Argumentum ad absurdum (argument to absurdity) is an age old rhetorical device. Consider the following from my friend Tom Rayborn in the context of preaching:
Imagine a doctor. He has spent years studying and preparing to apply his medical skills to those who are ill. He graduates, gets his M.D. degree. Now he opens his practice.
You go by his office one day and see that his office is open for forty-five minutes each week. You wonder why he would go to all of the study and preparation and yet he only comes out to formally practice his skills for less than one hour a week.
So you wait for him to open his office for that brief period and ask him why he only opens his office for forty-five minutes a week. He tells you that the rest of the week he is at another location, reading up on new discoveries and research, that he is meeting with fellow doctors to talk about medicine, and of course he is at the gym and the golf course. But he is not helping the sick and dying to get healed. In fact, when you question him further, though he initially studied to be prepared to help sick people get well, he would rather hang around fellow doctors and read his medical journals. “Sick people are messy and are a hassle,” he finally admitted.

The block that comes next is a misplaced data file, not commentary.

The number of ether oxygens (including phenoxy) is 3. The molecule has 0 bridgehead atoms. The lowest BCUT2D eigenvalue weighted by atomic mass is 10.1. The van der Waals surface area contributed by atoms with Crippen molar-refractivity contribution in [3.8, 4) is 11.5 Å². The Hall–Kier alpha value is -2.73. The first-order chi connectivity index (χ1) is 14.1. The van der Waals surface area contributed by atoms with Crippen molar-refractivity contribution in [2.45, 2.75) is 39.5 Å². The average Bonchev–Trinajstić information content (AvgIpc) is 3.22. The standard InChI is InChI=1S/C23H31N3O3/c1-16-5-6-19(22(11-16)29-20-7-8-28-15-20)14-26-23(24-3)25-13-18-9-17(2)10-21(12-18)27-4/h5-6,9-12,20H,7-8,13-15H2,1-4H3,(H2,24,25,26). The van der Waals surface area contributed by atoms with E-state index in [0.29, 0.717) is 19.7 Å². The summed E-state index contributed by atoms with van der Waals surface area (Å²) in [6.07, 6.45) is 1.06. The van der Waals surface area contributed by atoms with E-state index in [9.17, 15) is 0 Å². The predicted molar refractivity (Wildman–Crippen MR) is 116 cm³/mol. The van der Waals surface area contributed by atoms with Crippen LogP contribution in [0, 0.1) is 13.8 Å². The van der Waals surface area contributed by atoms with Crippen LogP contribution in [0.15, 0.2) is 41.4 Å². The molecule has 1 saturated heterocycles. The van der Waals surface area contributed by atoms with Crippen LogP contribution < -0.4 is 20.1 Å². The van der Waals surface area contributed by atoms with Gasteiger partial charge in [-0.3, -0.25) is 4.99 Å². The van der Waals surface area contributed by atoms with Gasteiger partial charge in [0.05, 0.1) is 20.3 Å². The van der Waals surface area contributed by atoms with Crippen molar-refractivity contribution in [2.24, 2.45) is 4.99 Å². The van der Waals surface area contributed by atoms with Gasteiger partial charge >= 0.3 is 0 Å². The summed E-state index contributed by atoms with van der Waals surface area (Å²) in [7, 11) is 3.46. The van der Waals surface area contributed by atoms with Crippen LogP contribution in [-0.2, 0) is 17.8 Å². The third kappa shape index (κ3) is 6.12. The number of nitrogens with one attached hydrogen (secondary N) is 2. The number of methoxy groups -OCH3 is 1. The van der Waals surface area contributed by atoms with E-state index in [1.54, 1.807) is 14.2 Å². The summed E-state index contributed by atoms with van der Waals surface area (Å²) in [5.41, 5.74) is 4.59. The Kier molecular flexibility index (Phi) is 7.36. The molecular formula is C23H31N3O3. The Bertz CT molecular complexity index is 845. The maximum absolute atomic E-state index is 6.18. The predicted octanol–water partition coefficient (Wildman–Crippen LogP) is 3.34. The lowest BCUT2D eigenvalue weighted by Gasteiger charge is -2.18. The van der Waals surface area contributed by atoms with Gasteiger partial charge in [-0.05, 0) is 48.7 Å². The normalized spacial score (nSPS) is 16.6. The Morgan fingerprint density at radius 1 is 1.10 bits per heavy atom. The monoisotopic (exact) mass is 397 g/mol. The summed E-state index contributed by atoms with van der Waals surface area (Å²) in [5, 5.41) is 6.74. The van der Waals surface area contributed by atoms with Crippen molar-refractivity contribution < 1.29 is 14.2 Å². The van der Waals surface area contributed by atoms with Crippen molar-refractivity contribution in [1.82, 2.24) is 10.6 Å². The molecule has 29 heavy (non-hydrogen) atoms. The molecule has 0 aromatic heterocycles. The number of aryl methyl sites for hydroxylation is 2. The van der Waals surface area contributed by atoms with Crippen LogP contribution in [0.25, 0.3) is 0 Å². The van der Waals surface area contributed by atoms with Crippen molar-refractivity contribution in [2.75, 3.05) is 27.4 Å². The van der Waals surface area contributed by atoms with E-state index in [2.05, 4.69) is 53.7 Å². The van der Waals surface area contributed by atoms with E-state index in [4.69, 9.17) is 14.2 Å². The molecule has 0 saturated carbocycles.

So it is with 99% of pastors who claim that they are called to preach the gospel. They do it for thirty to forty-five minutes each week. The rest of the time they are buried in their offices and on the phone and or meeting with other pastors. But they will not go out to where the lost are and preach. They will not get out of their offices to go after the lost. They don’t care about the lost. They are not called to preach. They should greet at Walmart or pump gas, anything but pretend that they are called to preach the gospel.
George Whitefield said that he must preach six days of the week to prepare himself to preach on Sunday.